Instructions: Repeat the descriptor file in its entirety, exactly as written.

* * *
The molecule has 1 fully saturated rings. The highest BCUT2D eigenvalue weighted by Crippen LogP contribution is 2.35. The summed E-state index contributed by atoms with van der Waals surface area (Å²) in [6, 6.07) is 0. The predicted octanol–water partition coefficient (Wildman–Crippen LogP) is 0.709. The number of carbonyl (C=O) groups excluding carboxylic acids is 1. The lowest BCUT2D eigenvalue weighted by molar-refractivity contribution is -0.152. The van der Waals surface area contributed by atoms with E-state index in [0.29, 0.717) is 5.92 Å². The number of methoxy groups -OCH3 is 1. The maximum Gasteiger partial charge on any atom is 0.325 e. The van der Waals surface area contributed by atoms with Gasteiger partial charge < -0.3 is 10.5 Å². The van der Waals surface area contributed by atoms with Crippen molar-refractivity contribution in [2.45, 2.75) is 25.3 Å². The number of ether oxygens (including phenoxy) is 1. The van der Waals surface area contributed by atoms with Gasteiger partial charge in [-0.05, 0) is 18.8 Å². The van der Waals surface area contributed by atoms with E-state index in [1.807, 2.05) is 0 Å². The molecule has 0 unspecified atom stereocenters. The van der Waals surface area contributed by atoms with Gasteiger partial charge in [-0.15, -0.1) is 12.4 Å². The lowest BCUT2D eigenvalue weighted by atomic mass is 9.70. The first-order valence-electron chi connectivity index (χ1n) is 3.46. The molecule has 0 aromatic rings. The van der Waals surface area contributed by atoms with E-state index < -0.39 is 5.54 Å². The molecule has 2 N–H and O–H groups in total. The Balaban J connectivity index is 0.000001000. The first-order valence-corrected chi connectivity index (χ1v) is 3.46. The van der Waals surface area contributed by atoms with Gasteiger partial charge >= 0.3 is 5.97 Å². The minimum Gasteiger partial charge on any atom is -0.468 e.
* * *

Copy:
The molecule has 1 fully saturated rings. The highest BCUT2D eigenvalue weighted by Crippen LogP contribution is 2.35. The summed E-state index contributed by atoms with van der Waals surface area (Å²) in [6, 6.07) is 0. The predicted octanol–water partition coefficient (Wildman–Crippen LogP) is 0.709. The number of carbonyl (C=O) groups excluding carboxylic acids is 1. The lowest BCUT2D eigenvalue weighted by molar-refractivity contribution is -0.152. The van der Waals surface area contributed by atoms with E-state index in [0.29, 0.717) is 5.92 Å². The number of methoxy groups -OCH3 is 1. The maximum Gasteiger partial charge on any atom is 0.325 e. The van der Waals surface area contributed by atoms with Gasteiger partial charge < -0.3 is 10.5 Å². The van der Waals surface area contributed by atoms with Crippen molar-refractivity contribution in [2.45, 2.75) is 25.3 Å². The number of ether oxygens (including phenoxy) is 1. The van der Waals surface area contributed by atoms with Gasteiger partial charge in [-0.05, 0) is 18.8 Å². The van der Waals surface area contributed by atoms with E-state index in [1.807, 2.05) is 0 Å². The molecule has 0 unspecified atom stereocenters. The van der Waals surface area contributed by atoms with Gasteiger partial charge in [-0.15, -0.1) is 12.4 Å². The lowest BCUT2D eigenvalue weighted by atomic mass is 9.70. The first-order valence-electron chi connectivity index (χ1n) is 3.46. The molecule has 0 aromatic rings. The van der Waals surface area contributed by atoms with E-state index < -0.39 is 5.54 Å². The molecule has 2 N–H and O–H groups in total. The Balaban J connectivity index is 0.000001000. The first-order valence-corrected chi connectivity index (χ1v) is 3.46. The van der Waals surface area contributed by atoms with Gasteiger partial charge >= 0.3 is 5.97 Å². The minimum Gasteiger partial charge on any atom is -0.468 e.